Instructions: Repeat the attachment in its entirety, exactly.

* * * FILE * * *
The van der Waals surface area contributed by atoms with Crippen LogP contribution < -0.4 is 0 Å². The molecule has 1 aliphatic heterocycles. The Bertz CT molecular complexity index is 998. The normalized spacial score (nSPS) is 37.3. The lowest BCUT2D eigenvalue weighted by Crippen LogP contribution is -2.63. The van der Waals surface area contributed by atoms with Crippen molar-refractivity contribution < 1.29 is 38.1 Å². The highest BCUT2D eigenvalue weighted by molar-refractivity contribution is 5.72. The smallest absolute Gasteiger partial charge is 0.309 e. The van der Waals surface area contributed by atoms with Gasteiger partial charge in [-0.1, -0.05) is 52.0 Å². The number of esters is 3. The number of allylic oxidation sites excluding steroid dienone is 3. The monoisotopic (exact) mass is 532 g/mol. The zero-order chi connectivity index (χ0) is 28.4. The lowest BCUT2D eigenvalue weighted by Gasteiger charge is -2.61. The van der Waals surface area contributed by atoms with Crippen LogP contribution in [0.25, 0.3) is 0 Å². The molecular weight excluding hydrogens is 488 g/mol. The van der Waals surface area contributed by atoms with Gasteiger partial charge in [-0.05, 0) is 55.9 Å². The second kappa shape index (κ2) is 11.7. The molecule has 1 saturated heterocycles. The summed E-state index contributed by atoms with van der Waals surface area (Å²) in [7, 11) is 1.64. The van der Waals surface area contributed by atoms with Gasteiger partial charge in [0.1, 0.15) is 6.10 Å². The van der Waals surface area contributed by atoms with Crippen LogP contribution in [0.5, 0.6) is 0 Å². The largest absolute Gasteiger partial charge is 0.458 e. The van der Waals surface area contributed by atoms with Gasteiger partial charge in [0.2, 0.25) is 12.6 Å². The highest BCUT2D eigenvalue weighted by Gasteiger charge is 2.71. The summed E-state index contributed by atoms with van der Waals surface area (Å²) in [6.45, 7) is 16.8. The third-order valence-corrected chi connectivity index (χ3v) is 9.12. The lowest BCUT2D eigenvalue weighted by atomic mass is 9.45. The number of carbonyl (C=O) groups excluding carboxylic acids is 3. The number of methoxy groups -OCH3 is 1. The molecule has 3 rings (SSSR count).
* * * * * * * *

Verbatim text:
The van der Waals surface area contributed by atoms with Crippen LogP contribution < -0.4 is 0 Å². The molecule has 1 aliphatic heterocycles. The Bertz CT molecular complexity index is 998. The normalized spacial score (nSPS) is 37.3. The lowest BCUT2D eigenvalue weighted by Crippen LogP contribution is -2.63. The van der Waals surface area contributed by atoms with Crippen molar-refractivity contribution < 1.29 is 38.1 Å². The highest BCUT2D eigenvalue weighted by molar-refractivity contribution is 5.72. The smallest absolute Gasteiger partial charge is 0.309 e. The van der Waals surface area contributed by atoms with Gasteiger partial charge in [-0.1, -0.05) is 52.0 Å². The number of esters is 3. The number of allylic oxidation sites excluding steroid dienone is 3. The monoisotopic (exact) mass is 532 g/mol. The zero-order chi connectivity index (χ0) is 28.4. The lowest BCUT2D eigenvalue weighted by Gasteiger charge is -2.61. The van der Waals surface area contributed by atoms with Crippen LogP contribution in [0.25, 0.3) is 0 Å². The molecular weight excluding hydrogens is 488 g/mol. The van der Waals surface area contributed by atoms with Gasteiger partial charge in [-0.05, 0) is 55.9 Å². The second kappa shape index (κ2) is 11.7. The molecule has 1 saturated heterocycles. The summed E-state index contributed by atoms with van der Waals surface area (Å²) in [7, 11) is 1.64. The van der Waals surface area contributed by atoms with Gasteiger partial charge in [0.1, 0.15) is 6.10 Å². The van der Waals surface area contributed by atoms with Crippen LogP contribution in [0.5, 0.6) is 0 Å². The largest absolute Gasteiger partial charge is 0.458 e. The van der Waals surface area contributed by atoms with Gasteiger partial charge in [0.2, 0.25) is 12.6 Å². The highest BCUT2D eigenvalue weighted by Gasteiger charge is 2.71. The summed E-state index contributed by atoms with van der Waals surface area (Å²) in [6.45, 7) is 16.8. The third-order valence-corrected chi connectivity index (χ3v) is 9.12. The lowest BCUT2D eigenvalue weighted by atomic mass is 9.45. The number of carbonyl (C=O) groups excluding carboxylic acids is 3. The number of methoxy groups -OCH3 is 1. The molecule has 3 rings (SSSR count).